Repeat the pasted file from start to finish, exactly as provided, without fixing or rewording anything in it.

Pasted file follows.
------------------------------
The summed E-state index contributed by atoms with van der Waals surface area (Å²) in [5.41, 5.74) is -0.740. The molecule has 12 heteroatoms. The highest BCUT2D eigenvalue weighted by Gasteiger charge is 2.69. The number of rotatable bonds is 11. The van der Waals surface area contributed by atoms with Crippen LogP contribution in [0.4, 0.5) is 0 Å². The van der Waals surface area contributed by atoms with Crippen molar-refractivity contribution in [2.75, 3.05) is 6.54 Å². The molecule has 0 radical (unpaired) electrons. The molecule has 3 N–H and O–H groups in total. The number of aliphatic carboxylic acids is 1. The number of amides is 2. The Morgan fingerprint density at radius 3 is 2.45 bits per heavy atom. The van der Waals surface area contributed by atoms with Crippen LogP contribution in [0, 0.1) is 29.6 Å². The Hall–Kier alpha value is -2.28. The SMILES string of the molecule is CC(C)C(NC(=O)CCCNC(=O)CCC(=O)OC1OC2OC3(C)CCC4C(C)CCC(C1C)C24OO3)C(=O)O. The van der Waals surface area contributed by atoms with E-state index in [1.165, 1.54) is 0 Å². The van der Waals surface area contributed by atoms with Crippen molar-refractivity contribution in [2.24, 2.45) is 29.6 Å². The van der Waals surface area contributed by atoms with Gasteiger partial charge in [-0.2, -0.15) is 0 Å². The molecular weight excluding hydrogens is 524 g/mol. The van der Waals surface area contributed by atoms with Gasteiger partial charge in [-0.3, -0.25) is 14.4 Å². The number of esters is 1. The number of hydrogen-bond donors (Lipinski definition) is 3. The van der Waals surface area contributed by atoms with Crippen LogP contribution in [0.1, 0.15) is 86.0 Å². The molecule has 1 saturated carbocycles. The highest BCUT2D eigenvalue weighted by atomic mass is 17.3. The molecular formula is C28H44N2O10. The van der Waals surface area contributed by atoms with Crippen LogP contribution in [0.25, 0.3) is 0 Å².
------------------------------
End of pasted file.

The summed E-state index contributed by atoms with van der Waals surface area (Å²) in [5.41, 5.74) is -0.740. The molecule has 12 heteroatoms. The highest BCUT2D eigenvalue weighted by Gasteiger charge is 2.69. The number of rotatable bonds is 11. The van der Waals surface area contributed by atoms with Crippen LogP contribution in [0.4, 0.5) is 0 Å². The van der Waals surface area contributed by atoms with Crippen molar-refractivity contribution in [2.75, 3.05) is 6.54 Å². The molecule has 0 radical (unpaired) electrons. The molecule has 3 N–H and O–H groups in total. The number of aliphatic carboxylic acids is 1. The number of amides is 2. The Morgan fingerprint density at radius 3 is 2.45 bits per heavy atom. The van der Waals surface area contributed by atoms with Crippen LogP contribution in [0, 0.1) is 29.6 Å². The Hall–Kier alpha value is -2.28. The SMILES string of the molecule is CC(C)C(NC(=O)CCCNC(=O)CCC(=O)OC1OC2OC3(C)CCC4C(C)CCC(C1C)C24OO3)C(=O)O. The van der Waals surface area contributed by atoms with E-state index in [1.165, 1.54) is 0 Å². The van der Waals surface area contributed by atoms with Crippen molar-refractivity contribution in [2.24, 2.45) is 29.6 Å². The van der Waals surface area contributed by atoms with Gasteiger partial charge in [-0.2, -0.15) is 0 Å². The molecular weight excluding hydrogens is 524 g/mol. The van der Waals surface area contributed by atoms with Gasteiger partial charge in [-0.3, -0.25) is 14.4 Å². The number of esters is 1. The number of hydrogen-bond donors (Lipinski definition) is 3. The van der Waals surface area contributed by atoms with Crippen LogP contribution in [0.1, 0.15) is 86.0 Å². The molecule has 1 saturated carbocycles. The highest BCUT2D eigenvalue weighted by atomic mass is 17.3. The molecular formula is C28H44N2O10. The van der Waals surface area contributed by atoms with Crippen LogP contribution in [0.25, 0.3) is 0 Å².